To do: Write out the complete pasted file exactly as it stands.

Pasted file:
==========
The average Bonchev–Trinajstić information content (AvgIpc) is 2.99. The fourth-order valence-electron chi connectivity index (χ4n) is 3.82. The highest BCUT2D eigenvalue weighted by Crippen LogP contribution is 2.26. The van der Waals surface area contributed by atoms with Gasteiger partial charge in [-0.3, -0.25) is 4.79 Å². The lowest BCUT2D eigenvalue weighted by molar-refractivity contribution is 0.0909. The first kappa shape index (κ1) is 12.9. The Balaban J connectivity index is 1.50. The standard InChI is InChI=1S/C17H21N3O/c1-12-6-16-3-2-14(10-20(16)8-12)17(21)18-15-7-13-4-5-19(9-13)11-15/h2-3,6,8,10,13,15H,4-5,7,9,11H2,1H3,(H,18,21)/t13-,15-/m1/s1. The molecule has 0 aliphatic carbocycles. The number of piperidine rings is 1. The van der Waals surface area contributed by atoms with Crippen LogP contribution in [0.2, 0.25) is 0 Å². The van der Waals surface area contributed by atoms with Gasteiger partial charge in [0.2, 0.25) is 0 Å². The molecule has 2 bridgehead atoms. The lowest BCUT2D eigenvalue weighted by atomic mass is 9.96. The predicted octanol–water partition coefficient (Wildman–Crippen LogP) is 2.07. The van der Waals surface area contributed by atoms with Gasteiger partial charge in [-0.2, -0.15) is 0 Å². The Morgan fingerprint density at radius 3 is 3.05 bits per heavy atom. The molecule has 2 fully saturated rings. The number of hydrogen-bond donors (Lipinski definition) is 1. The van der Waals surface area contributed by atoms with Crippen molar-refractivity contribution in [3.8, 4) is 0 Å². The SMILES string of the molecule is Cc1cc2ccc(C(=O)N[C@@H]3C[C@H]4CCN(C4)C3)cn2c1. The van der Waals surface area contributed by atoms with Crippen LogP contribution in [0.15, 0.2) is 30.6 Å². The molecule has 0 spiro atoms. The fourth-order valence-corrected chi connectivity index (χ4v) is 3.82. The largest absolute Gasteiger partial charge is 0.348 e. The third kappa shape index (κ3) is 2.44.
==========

The average Bonchev–Trinajstić information content (AvgIpc) is 2.99. The fourth-order valence-electron chi connectivity index (χ4n) is 3.82. The highest BCUT2D eigenvalue weighted by Crippen LogP contribution is 2.26. The van der Waals surface area contributed by atoms with Gasteiger partial charge in [-0.3, -0.25) is 4.79 Å². The lowest BCUT2D eigenvalue weighted by molar-refractivity contribution is 0.0909. The first kappa shape index (κ1) is 12.9. The Balaban J connectivity index is 1.50. The standard InChI is InChI=1S/C17H21N3O/c1-12-6-16-3-2-14(10-20(16)8-12)17(21)18-15-7-13-4-5-19(9-13)11-15/h2-3,6,8,10,13,15H,4-5,7,9,11H2,1H3,(H,18,21)/t13-,15-/m1/s1. The molecule has 0 aliphatic carbocycles. The number of piperidine rings is 1. The van der Waals surface area contributed by atoms with Crippen LogP contribution in [0.2, 0.25) is 0 Å². The van der Waals surface area contributed by atoms with Gasteiger partial charge in [0.2, 0.25) is 0 Å². The molecule has 2 bridgehead atoms. The lowest BCUT2D eigenvalue weighted by atomic mass is 9.96. The predicted octanol–water partition coefficient (Wildman–Crippen LogP) is 2.07. The van der Waals surface area contributed by atoms with Gasteiger partial charge in [-0.2, -0.15) is 0 Å². The Morgan fingerprint density at radius 3 is 3.05 bits per heavy atom. The molecule has 2 fully saturated rings. The number of hydrogen-bond donors (Lipinski definition) is 1. The van der Waals surface area contributed by atoms with Crippen molar-refractivity contribution in [3.8, 4) is 0 Å². The SMILES string of the molecule is Cc1cc2ccc(C(=O)N[C@@H]3C[C@H]4CCN(C4)C3)cn2c1. The van der Waals surface area contributed by atoms with Crippen LogP contribution in [0.15, 0.2) is 30.6 Å². The molecule has 0 spiro atoms. The fourth-order valence-corrected chi connectivity index (χ4v) is 3.82. The largest absolute Gasteiger partial charge is 0.348 e. The third kappa shape index (κ3) is 2.44.